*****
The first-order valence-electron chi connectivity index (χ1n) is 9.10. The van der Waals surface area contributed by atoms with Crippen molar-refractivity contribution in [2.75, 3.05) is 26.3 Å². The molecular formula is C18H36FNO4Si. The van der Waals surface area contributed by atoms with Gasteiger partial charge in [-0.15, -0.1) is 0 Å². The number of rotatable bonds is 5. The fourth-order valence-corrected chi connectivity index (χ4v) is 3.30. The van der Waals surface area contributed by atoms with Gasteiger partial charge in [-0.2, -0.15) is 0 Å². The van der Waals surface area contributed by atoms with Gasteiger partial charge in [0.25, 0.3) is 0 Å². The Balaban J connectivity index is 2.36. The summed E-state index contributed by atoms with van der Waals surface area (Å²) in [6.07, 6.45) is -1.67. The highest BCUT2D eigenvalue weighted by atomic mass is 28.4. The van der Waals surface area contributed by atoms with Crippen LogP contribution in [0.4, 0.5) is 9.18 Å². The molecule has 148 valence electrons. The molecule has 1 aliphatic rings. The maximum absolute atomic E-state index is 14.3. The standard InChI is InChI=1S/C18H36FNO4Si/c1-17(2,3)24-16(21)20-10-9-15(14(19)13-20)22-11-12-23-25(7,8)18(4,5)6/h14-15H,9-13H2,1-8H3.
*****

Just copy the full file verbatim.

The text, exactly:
The first-order valence-electron chi connectivity index (χ1n) is 9.10. The van der Waals surface area contributed by atoms with Crippen molar-refractivity contribution in [2.75, 3.05) is 26.3 Å². The molecular formula is C18H36FNO4Si. The van der Waals surface area contributed by atoms with Gasteiger partial charge in [-0.15, -0.1) is 0 Å². The number of rotatable bonds is 5. The fourth-order valence-corrected chi connectivity index (χ4v) is 3.30. The van der Waals surface area contributed by atoms with Gasteiger partial charge in [-0.2, -0.15) is 0 Å². The van der Waals surface area contributed by atoms with Gasteiger partial charge in [0.25, 0.3) is 0 Å². The Balaban J connectivity index is 2.36. The summed E-state index contributed by atoms with van der Waals surface area (Å²) in [6.07, 6.45) is -1.67. The highest BCUT2D eigenvalue weighted by atomic mass is 28.4. The van der Waals surface area contributed by atoms with Crippen LogP contribution in [0.4, 0.5) is 9.18 Å². The molecule has 148 valence electrons. The molecule has 1 aliphatic rings. The maximum absolute atomic E-state index is 14.3. The standard InChI is InChI=1S/C18H36FNO4Si/c1-17(2,3)24-16(21)20-10-9-15(14(19)13-20)22-11-12-23-25(7,8)18(4,5)6/h14-15H,9-13H2,1-8H3.